Reaching A Crossroad

Arundhathi reports on the WTO

After a day of discussion on enforcement of IPR and the barriers on its implementation, the debate was directed to–‘The patents with special emphasis on pharmaceuticals’. Pakistan highlighted the fact that the least developed countries (LDC) like Gambia are affected with epidemics like HIV-AIDS, putting millions of life at risk. Hence the priority of these countries should be shifted towards the development of the pharmaceuticals. For which the IPR policies must be formulated such that the patent must be limited to the innovation or the end product of a particular idea and not on the idea itself. The ideas could be adopted by various other companies who could base their research on such ideas. Pakistan strongly believes that by patenting the very idea would reduce the probabilities of better outcomes from such ideas which would obviously have a huge impact on the country’s health and economy.

Russia carried on the discussion to two another aspects of pharmaceutical patents, namely ‘product patent’ and ‘process patent’ . Russia’s stand was that the majority of the countries have adopted the product patent which according to the Russian government slows down the innovation process. In product patents, as the name suggests, the final drug is patented and hence another company cannot introduce a drug of similar genetic makeup ,into the market. On the other hand by attaining a process patent, two different companies could produce the same drug using two different technologies or mechanism because it is the process that is being patented.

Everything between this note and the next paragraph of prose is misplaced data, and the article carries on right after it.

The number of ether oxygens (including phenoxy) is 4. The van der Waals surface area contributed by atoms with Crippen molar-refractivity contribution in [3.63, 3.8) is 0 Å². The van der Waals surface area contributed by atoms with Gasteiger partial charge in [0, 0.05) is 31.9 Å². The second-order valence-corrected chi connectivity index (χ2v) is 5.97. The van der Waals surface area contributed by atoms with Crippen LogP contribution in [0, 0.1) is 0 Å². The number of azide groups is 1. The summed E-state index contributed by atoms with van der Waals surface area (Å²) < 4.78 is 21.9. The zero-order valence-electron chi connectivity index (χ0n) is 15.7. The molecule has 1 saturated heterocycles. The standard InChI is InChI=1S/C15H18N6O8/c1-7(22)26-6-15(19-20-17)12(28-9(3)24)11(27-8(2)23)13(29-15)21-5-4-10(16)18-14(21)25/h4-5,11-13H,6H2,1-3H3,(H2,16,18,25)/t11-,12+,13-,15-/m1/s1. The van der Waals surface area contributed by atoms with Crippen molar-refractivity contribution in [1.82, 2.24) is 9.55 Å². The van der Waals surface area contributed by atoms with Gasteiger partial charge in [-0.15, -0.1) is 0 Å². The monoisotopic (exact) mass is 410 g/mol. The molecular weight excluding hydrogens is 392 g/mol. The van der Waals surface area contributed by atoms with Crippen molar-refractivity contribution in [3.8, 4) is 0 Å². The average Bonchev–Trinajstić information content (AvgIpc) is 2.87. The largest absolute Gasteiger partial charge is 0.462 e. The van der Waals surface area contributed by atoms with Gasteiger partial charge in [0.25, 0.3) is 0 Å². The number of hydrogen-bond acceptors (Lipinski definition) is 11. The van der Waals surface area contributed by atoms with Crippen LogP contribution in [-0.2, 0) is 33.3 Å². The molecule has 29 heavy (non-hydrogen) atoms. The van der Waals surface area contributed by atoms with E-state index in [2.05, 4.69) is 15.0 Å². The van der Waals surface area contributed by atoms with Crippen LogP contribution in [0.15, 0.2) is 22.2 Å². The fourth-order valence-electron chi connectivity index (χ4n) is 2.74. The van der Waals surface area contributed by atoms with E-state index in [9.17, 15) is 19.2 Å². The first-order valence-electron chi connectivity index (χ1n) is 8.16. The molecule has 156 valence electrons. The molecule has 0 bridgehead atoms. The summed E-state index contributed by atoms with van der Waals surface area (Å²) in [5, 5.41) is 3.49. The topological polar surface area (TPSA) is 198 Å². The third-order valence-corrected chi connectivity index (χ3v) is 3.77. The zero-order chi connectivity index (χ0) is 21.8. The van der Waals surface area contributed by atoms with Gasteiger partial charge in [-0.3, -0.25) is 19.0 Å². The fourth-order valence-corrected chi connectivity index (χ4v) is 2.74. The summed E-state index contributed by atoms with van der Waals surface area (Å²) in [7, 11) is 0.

The countries got into the depths of the agenda by introducing the motion of –‘role of Foreign Direct Investment (FDI) in the least developed countries.’ The Burundi government addressed the committee saying that the least developed countries like Burundi must enforce IPR to increase the flow of FDI and also added that the governments must recognize the specific sectors to which the FDI flow must be directed to.

This particular stand from Burundi stirred the pot. India and Russia immediately raised their voice against it. In India’s opinion, Burundi like countries that are ridden by poverty and malnutrition with a vast majority of its workforce incompetent with respect to technical or educational skills, FDI must be the least of its concerns. Russia supported India’s opinion and added that the LDC’s priority must lie in stabilizing themselves first, domestically.

The possible initiatives that could be taken by developed nations to help developing countries with respect to IPR implementation was discussed for which various countries put forward their inputs. India expressed its concern for LDC and asked the developing nations to ensure that the aids provided to them are actually reaching the mass and is not impeded by corruption. While Sweden asserted that the

LDC are in need of legal assistance for IPR more than anything else, Burundi strongly believes that the experience of developed nations is the biggest asset that could be shared with the less developed countries.

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